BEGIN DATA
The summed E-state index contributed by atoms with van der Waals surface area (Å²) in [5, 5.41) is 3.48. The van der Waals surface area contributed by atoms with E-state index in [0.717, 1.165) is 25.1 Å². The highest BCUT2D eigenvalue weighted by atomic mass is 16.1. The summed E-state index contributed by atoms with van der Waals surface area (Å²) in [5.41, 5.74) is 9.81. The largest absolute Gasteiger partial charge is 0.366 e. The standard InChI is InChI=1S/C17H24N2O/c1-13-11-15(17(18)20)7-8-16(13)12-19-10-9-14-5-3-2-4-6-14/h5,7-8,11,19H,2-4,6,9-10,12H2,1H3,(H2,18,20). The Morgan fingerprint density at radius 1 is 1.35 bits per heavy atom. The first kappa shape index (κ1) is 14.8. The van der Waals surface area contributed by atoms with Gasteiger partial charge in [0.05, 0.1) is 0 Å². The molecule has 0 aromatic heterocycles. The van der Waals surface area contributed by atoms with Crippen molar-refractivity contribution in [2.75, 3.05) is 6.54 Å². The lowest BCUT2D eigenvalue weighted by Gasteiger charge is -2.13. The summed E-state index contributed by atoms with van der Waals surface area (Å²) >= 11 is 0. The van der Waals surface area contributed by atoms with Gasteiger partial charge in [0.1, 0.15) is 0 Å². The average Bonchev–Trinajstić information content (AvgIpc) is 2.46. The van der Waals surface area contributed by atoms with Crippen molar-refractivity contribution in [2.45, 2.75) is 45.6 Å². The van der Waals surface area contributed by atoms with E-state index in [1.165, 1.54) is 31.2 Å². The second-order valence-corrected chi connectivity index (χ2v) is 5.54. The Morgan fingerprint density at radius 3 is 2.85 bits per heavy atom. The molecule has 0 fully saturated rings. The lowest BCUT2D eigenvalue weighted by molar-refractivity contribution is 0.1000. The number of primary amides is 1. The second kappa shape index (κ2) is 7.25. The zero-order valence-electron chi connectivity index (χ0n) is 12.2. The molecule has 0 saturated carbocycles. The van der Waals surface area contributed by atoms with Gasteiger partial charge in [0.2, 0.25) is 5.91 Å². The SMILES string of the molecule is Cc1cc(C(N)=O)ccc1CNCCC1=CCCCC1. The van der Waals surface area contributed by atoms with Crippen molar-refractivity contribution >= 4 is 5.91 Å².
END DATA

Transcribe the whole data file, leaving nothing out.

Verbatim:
The summed E-state index contributed by atoms with van der Waals surface area (Å²) in [5, 5.41) is 3.48. The van der Waals surface area contributed by atoms with E-state index in [0.717, 1.165) is 25.1 Å². The highest BCUT2D eigenvalue weighted by atomic mass is 16.1. The summed E-state index contributed by atoms with van der Waals surface area (Å²) in [5.41, 5.74) is 9.81. The largest absolute Gasteiger partial charge is 0.366 e. The standard InChI is InChI=1S/C17H24N2O/c1-13-11-15(17(18)20)7-8-16(13)12-19-10-9-14-5-3-2-4-6-14/h5,7-8,11,19H,2-4,6,9-10,12H2,1H3,(H2,18,20). The Morgan fingerprint density at radius 1 is 1.35 bits per heavy atom. The first kappa shape index (κ1) is 14.8. The van der Waals surface area contributed by atoms with Gasteiger partial charge in [0.05, 0.1) is 0 Å². The molecule has 0 aromatic heterocycles. The van der Waals surface area contributed by atoms with Crippen molar-refractivity contribution in [2.75, 3.05) is 6.54 Å². The lowest BCUT2D eigenvalue weighted by Gasteiger charge is -2.13. The summed E-state index contributed by atoms with van der Waals surface area (Å²) >= 11 is 0. The van der Waals surface area contributed by atoms with Gasteiger partial charge in [0.1, 0.15) is 0 Å². The average Bonchev–Trinajstić information content (AvgIpc) is 2.46. The van der Waals surface area contributed by atoms with Crippen molar-refractivity contribution in [2.45, 2.75) is 45.6 Å². The van der Waals surface area contributed by atoms with E-state index in [1.165, 1.54) is 31.2 Å². The second-order valence-corrected chi connectivity index (χ2v) is 5.54. The Morgan fingerprint density at radius 3 is 2.85 bits per heavy atom. The molecule has 0 fully saturated rings. The lowest BCUT2D eigenvalue weighted by molar-refractivity contribution is 0.1000. The number of primary amides is 1. The second kappa shape index (κ2) is 7.25. The zero-order valence-electron chi connectivity index (χ0n) is 12.2. The molecule has 0 saturated carbocycles. The van der Waals surface area contributed by atoms with Gasteiger partial charge in [0.2, 0.25) is 5.91 Å². The SMILES string of the molecule is Cc1cc(C(N)=O)ccc1CNCCC1=CCCCC1. The van der Waals surface area contributed by atoms with Crippen molar-refractivity contribution >= 4 is 5.91 Å².